On Sunday afternoon it will finally hit him – maybe when he passes the security guards protecting the courtroom’s back door. Or maybe earlier, as he broods in the motorcade crossing Jerusalem west to east, sirens howling.
LISTEN: Bibi’s slash-and-burn strategy puts Israel on trial
But it will certainly hit him when he looks in the eyes of the three judges and finds not an iota of groveling or weakness. These won’t be the faces of his yes-men or the politicians begging for a portfolio, scattering the last crumbs of their dignity.
This wasn’t the plan, to stand before the judges and answer the simple question: “Has the defendant read the indictment and understood?” On this unexplored planet he’s not Mr. Prime Minister, he’s a defendant facing criminal charges. More precisely, he’s the most senior defendant, standing there and disgracing the country he leads.
Had his designs succeeded, this event would never have taken place. We would have seen parliamentary immunity, legislation overriding the High Court of Justice, and a blocking of his indictment as long as he’s prime minister. He might have fired the attorney general and appointed a substitute who would have delayed, delayed and delayed.
All the plots collapsed, all the schemes were scrapped. The rungs he labored to install on his escape-from-justice ladder were sawed off.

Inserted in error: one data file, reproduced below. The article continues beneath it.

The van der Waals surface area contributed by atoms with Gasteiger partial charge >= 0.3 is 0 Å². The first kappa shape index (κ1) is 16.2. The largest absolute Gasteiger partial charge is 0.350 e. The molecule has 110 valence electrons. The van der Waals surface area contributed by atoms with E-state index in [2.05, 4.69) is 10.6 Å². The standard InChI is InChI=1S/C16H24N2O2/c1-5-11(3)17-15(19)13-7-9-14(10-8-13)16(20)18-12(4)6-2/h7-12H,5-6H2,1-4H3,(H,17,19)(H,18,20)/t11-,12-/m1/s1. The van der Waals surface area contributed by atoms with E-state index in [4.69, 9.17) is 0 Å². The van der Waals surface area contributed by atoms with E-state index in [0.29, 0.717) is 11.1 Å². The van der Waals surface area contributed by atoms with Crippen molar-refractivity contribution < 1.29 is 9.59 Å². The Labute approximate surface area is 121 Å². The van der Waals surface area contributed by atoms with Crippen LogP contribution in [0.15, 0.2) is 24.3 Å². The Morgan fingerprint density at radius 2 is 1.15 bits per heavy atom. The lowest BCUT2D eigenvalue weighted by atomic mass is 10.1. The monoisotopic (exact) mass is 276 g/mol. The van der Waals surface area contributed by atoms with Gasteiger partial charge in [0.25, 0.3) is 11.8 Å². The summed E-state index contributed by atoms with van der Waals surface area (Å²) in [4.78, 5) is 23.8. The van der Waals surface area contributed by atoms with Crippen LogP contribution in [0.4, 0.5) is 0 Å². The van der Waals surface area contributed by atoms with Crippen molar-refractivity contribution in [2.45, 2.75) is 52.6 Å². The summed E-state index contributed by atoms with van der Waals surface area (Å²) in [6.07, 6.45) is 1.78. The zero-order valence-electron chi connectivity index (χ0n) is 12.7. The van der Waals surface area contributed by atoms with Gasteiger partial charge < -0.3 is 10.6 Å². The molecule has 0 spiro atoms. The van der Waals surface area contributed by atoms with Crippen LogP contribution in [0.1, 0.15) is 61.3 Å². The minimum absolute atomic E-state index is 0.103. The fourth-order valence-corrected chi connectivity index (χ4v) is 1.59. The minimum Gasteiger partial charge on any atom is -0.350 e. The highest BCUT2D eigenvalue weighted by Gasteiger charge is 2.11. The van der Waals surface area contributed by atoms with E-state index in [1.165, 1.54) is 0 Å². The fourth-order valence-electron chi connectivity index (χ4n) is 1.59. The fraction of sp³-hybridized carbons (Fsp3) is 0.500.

His pathetic attempt to dodge his trial’s opening, with childish pretexts that had no chance of working, was disdainfully dismissed by the judges after being rejected by the State Prosecutor’s Office. His attorneys Amit Hadad and Micha Fettman wackily responded that Netanyahu in the dock was “a continuation of the ‘Anyone but Bibi’ campaign.”
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Only an especially suspicious mind would think that the two lawyers had been forced to sign such blatantly unprofessional, undignified words that someone else had written. Let’s say someone from the defendant’s family.
The behavior of the client and his family toward their lawyers, the bickering over legal fees (and failure to pay), and their harnessing of the attorneys to a venomous, uninhibited campaign are exactly the reasons that more dignified lawyers opted out.
Many observers betted that at the last moment Benjamin Netanyahu would create a fake crisis that would “oblige” him to ask to be absent from the trial’s opening; after all, he would have to take part in emergency discussions. But Netanyahu, with an astounding lack of self-awareness, argued he shouldn’t show up so that he could spare the state the huge costs of his large entourage of bodyguards.
Somehow this surprising sensitivity to the taxpayer wasn’t displayed when he formed his cabinet of three-dozen ministers, or on those trips abroad replete with a bed in the airliner. Nor did we see this frugality when his son’s bills from strip clubs came due, not to mention the driver and bodyguards.
The courtroom exchange between the judges, defense lawyers and prosecutors will be technical; schedules, work procedures and the like. The tones may rise a little when Netanyahu’s lawyers launch an offensive criticizing the evidence and the way the prosecution uses it. The whining and shouting of “conspiracy” at the prosecutors will be a mainstay of the defense.